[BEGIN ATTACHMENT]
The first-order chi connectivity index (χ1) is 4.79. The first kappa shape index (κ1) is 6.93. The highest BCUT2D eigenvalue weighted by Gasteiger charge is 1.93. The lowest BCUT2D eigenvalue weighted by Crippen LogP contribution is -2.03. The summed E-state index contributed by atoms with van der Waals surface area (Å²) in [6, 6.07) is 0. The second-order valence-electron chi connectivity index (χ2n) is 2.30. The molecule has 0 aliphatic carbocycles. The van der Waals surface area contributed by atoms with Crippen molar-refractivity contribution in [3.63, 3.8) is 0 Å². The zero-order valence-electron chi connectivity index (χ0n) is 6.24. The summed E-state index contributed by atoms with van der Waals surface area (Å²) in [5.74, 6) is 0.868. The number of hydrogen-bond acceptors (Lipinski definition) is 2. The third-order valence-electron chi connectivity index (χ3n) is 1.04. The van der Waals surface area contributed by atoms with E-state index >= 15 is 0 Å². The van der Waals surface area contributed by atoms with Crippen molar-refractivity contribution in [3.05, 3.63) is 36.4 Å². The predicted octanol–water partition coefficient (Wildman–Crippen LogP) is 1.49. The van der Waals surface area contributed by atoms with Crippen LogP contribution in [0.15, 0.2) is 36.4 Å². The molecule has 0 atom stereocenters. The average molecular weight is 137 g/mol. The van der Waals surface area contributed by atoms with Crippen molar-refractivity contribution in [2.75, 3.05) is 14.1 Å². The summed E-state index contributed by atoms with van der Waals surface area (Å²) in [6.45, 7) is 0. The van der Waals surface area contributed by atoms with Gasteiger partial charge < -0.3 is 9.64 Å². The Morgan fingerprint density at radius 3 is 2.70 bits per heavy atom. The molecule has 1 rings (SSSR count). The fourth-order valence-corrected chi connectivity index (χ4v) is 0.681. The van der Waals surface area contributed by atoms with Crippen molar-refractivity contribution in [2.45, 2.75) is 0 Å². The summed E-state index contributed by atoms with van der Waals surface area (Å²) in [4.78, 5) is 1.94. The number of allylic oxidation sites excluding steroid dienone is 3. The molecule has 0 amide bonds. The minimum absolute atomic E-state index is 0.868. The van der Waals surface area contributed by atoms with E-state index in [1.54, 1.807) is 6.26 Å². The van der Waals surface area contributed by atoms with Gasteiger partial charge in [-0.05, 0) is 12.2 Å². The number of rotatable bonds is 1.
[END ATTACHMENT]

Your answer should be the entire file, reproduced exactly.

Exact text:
The first-order chi connectivity index (χ1) is 4.79. The first kappa shape index (κ1) is 6.93. The highest BCUT2D eigenvalue weighted by Gasteiger charge is 1.93. The lowest BCUT2D eigenvalue weighted by Crippen LogP contribution is -2.03. The summed E-state index contributed by atoms with van der Waals surface area (Å²) in [6, 6.07) is 0. The second-order valence-electron chi connectivity index (χ2n) is 2.30. The molecule has 0 aliphatic carbocycles. The van der Waals surface area contributed by atoms with Crippen molar-refractivity contribution in [3.63, 3.8) is 0 Å². The zero-order valence-electron chi connectivity index (χ0n) is 6.24. The summed E-state index contributed by atoms with van der Waals surface area (Å²) in [5.74, 6) is 0.868. The number of hydrogen-bond acceptors (Lipinski definition) is 2. The third-order valence-electron chi connectivity index (χ3n) is 1.04. The van der Waals surface area contributed by atoms with E-state index >= 15 is 0 Å². The van der Waals surface area contributed by atoms with Crippen molar-refractivity contribution in [3.05, 3.63) is 36.4 Å². The predicted octanol–water partition coefficient (Wildman–Crippen LogP) is 1.49. The van der Waals surface area contributed by atoms with Crippen LogP contribution in [0.15, 0.2) is 36.4 Å². The molecule has 0 atom stereocenters. The average molecular weight is 137 g/mol. The van der Waals surface area contributed by atoms with Crippen molar-refractivity contribution in [2.75, 3.05) is 14.1 Å². The summed E-state index contributed by atoms with van der Waals surface area (Å²) in [6.45, 7) is 0. The van der Waals surface area contributed by atoms with Gasteiger partial charge < -0.3 is 9.64 Å². The Morgan fingerprint density at radius 3 is 2.70 bits per heavy atom. The molecule has 1 rings (SSSR count). The fourth-order valence-corrected chi connectivity index (χ4v) is 0.681. The van der Waals surface area contributed by atoms with Crippen molar-refractivity contribution in [2.45, 2.75) is 0 Å². The summed E-state index contributed by atoms with van der Waals surface area (Å²) in [4.78, 5) is 1.94. The number of allylic oxidation sites excluding steroid dienone is 3. The molecule has 0 amide bonds. The minimum absolute atomic E-state index is 0.868. The van der Waals surface area contributed by atoms with E-state index in [1.54, 1.807) is 6.26 Å². The van der Waals surface area contributed by atoms with Gasteiger partial charge in [-0.05, 0) is 12.2 Å². The number of rotatable bonds is 1.